40 100 140 F

G

The Food Stamp Program

120 100 F + G = 100: before stamps.

Budget constraint after 40 food stamps issued.

Black market trading makes the budget set larger again.

40 100 140 F

Budget Constraints - Relative Prices 

“Numeraire” means “unit of account”.

Suppose prices and income are measured in dollars. Say p 1 =\$2, p 2 =\$3, m = \$12. Then the constraint is 2x 1 + 3x 2 = 12.

Budget Constraints - Relative Prices 

If prices and income are measured in cents, then p 1 =200, p 2 =300, m=1200 and the constraint is 200x 1 + 300x 2 the same as = 1200, 2x 1 + 3x 2 = 12.

Changing the numeraire changes neither the budget constraint nor the budget set .

Budget Constraints - Relative Prices 

The constraint for p 1 =2, p 2 =3, m=12 2x 1 + 3x 2 = 12 is also 1.x

1 + (3/2)x 2 = 6, the constraint for p 1 =1 , p 2 =3/2, m=6. Setting p 1 =1 makes commodity 1 the numeraire and defines all prices relative to p 1 ; e.g. 3/2 is the price of commodity 2 relative to the price of commodity 1.

Budget Constraints - Relative Prices 

Any commodity can be chosen as the numeraire without changing the budget set or the budget constraint.

Budget Constraints - Relative Prices 

p 1 =2, p 2 =3 and p 3 =6

 

price of commodity 2 relative to commodity 1 is 3/2,

price of commodity 3 relative to commodity 1 is 3.

Relative prices are the rates of exchange of commodities 2 and 3 for units of commodity 1.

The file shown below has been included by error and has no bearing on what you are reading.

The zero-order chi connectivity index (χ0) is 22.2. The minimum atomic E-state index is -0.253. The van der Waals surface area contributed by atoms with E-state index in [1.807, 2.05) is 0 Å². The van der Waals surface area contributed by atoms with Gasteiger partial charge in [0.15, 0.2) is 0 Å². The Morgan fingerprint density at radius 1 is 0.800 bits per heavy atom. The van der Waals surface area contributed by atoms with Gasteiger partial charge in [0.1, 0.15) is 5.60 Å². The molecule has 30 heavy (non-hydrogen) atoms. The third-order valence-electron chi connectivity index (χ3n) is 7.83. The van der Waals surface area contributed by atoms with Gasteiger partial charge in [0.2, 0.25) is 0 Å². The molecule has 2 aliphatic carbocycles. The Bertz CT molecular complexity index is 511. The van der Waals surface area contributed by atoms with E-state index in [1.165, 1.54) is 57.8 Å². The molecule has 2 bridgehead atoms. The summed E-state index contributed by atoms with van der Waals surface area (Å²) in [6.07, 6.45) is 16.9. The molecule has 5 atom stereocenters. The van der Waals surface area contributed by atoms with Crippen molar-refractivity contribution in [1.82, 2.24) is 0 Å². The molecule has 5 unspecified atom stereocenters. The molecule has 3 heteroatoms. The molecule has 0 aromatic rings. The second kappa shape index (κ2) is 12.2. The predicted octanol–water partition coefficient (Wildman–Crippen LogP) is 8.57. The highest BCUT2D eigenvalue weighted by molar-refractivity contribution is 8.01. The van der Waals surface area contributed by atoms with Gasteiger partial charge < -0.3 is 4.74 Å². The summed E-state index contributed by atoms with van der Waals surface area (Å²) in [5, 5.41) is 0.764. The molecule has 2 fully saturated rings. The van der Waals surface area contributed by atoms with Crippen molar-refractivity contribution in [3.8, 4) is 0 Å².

Shapes of Budget Constraints 

Q: What makes a budget constraint a straight line?

A: A straight line has a constant slope and the constraint is p 1 x 1 + … + p n x n = m so if prices are constants then a constraint is a straight line.

Shapes of Budget Constraints 

But what if prices are not constants?

Then constraints will be curved.

Shapes of Budget Constraints Quantity Discounts 

Suppose p 2 p 1 =\$2 for 0

is constant at \$1 but that x 1

20 and p 1 =\$1 for x 1 >20.

Shapes of Budget Constraints Quantity Discounts 

Suppose p 2 p 1 =\$2 for 0

is constant at \$1 but that x 1

20 and p 1 =\$1 for x 1 >20. Then the constraint’s slope is - 2, for 0

x 1

20 -p 1 /p 2 =

{

- 1, for x 1 > 20 and the constraint is

x 2 100

Shapes of Budget Constraints with a Quantity Discount

m = \$100 Slope = - 2 / 1 = - 2 (p 1 =2, p 2 =1) Slope = - 1/ 1 = - 1 (p 1 =1, p 2 =1) 20 50 80 x 1

x 2 100

Shapes of Budget Constraints with a Quantity Discount

m = \$100 Slope = - 2 / 1 = - 2 (p 1 =2, p 2 =1) Slope = - 1/ 1 = - 1 (p 1 =1, p 2 =1) 20 50 80 x 1

x 2

Shapes of Budget Constraints with a Quantity Discount

m = \$100 100 Budget Constraint Budget Set 20 50 80 x 1

x 2

Shapes of Budget Constraints with a Quantity Penalty

Budget Constraint Budget Set x 1

Shapes of Budget Constraints One Price Negative 

Commodity 1 is stinky garbage. You are paid \$2 per unit to accept it; i.e. p 1 = - \$2. p 2 = \$1. Income, other than from accepting commodity 1, is m = \$10.

Then the constraint is - 2x 1 + x 2 = 10 or x 2 = 2x 1 + 10.

Shapes of Budget Constraints One Price Negative

x 2 x 2 = 2x 1 + 10 Budget constraint’s slope is -p 1 /p 2 = -(-2)/1 = +2 10 x 1

Shapes of Budget Constraints One Price Negative

x 2 Budget set is x 2 which x 1

0 and x 2 all bundles for

2x 1

+ 10.

0, 10 x 1

More General Choice Sets 

Choices are usually constrained by more than a budget; e.g. time constraints and other resources constraints.

A bundle is available only if it meets every constraint.

More General Choice Sets

Other Stuff At least 10 units of food must be eaten to survive Food 10

More General Choice Sets

Other Stuff Choice is also budget constrained.

Budget Set 10 Food

More General Choice Sets

Other Stuff Choice is further restricted by a time constraint.

Food 10

More General Choice Sets

So what is the choice set?

More General Choice Sets

Other Stuff Food 10

More General Choice Sets

Other Stuff Food 10

More General Choice Sets

Other Stuff The choice set is the intersection of all of the constraint sets.

Food 10